Classical economists theorized that prices are determined by the costs of production. Marginalist economists emphasized that prices also depend upon the level of demand, which in turn depends upon the amount of consumer satisfaction provided by individual goods and services.
Marginalists provided modern macroeconomics with the basic analytic tools of demand and supply, consumer utility, and a mathematical framework for using those tools. Marginalists also showed that in a free market economy, the factors of production — land, labor, and capital — receive returns equal to their contributions to production. This principle was sometimes used to justify the existing distribution of income: that people earned exactly what they or their property contributed to production.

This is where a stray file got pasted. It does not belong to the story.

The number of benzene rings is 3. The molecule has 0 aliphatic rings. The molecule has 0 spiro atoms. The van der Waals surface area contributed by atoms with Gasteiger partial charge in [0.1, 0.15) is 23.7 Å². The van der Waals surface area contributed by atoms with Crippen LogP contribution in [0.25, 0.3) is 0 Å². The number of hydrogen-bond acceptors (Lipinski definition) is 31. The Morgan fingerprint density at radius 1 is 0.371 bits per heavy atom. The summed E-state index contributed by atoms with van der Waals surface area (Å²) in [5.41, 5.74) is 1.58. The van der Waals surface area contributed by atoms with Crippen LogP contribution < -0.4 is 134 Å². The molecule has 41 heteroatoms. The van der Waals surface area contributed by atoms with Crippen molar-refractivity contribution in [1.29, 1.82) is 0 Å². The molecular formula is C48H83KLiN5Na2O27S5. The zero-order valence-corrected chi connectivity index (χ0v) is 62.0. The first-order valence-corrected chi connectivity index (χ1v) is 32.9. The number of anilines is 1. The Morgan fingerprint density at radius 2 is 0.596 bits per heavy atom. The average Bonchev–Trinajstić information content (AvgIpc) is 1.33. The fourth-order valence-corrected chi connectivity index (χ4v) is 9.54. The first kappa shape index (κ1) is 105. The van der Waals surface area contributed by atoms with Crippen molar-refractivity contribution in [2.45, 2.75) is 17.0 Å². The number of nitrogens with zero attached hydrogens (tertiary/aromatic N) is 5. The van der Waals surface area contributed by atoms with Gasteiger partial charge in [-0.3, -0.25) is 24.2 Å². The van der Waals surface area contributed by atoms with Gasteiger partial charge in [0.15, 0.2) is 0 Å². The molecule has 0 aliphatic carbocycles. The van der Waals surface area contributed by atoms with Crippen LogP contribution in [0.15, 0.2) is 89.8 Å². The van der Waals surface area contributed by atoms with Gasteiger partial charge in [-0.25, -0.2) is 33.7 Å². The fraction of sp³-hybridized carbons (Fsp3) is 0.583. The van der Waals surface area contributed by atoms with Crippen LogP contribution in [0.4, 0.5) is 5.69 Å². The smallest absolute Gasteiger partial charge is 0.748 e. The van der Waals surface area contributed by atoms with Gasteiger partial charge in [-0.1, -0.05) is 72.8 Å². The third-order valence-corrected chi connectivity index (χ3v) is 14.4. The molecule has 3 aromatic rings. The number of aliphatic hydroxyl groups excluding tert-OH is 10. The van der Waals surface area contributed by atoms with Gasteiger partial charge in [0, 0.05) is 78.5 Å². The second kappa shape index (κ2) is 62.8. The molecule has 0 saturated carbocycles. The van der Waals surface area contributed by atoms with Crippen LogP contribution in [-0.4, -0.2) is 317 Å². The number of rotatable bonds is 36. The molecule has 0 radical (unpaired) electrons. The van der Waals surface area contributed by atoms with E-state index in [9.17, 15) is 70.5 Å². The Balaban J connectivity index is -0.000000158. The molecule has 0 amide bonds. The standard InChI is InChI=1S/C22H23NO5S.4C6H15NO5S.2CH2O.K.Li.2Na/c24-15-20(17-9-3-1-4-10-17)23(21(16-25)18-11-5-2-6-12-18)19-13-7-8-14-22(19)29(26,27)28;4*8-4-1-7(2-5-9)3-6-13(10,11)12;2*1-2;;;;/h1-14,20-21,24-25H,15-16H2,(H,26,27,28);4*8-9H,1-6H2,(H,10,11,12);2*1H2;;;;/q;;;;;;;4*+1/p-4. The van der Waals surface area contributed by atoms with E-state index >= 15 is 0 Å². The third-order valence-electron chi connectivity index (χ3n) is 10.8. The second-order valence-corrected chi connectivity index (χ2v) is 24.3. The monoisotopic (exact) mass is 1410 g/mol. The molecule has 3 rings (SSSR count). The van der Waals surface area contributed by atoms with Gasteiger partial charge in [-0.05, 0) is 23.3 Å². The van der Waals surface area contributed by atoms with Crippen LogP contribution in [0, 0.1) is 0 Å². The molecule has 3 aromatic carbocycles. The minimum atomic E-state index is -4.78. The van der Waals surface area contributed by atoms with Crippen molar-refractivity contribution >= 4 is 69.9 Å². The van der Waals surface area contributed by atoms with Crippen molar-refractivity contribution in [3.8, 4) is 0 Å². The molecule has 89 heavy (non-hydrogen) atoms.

The Marxist School challenged the foundations of Classical theory. Writing during the mid-19th century, Karl Marx saw capitalism as an evolutionary phase in economic development. He believed that capitalism would ultimately destroy itself and be succeeded by a world without private property.
An advocate of a labor theory of value, Marx believed that all production belongs to labor because workers produce all value within society. He believed that the market system allows capitalists, the owners of machinery and factories, to exploit workers by denying them a fair share of what they produce. Marx predicted that capitalism would produce growing misery for workers as competition for profit led capitalists to adopt labor-saving machinery, creating a “reserve army of the unemployed” who would eventually rise up and seize the means of production. NATURAL DISASTERS: Perhaps one of the greatest natural disasters that can befall most of us from a work perspective is a takeover or merger. In this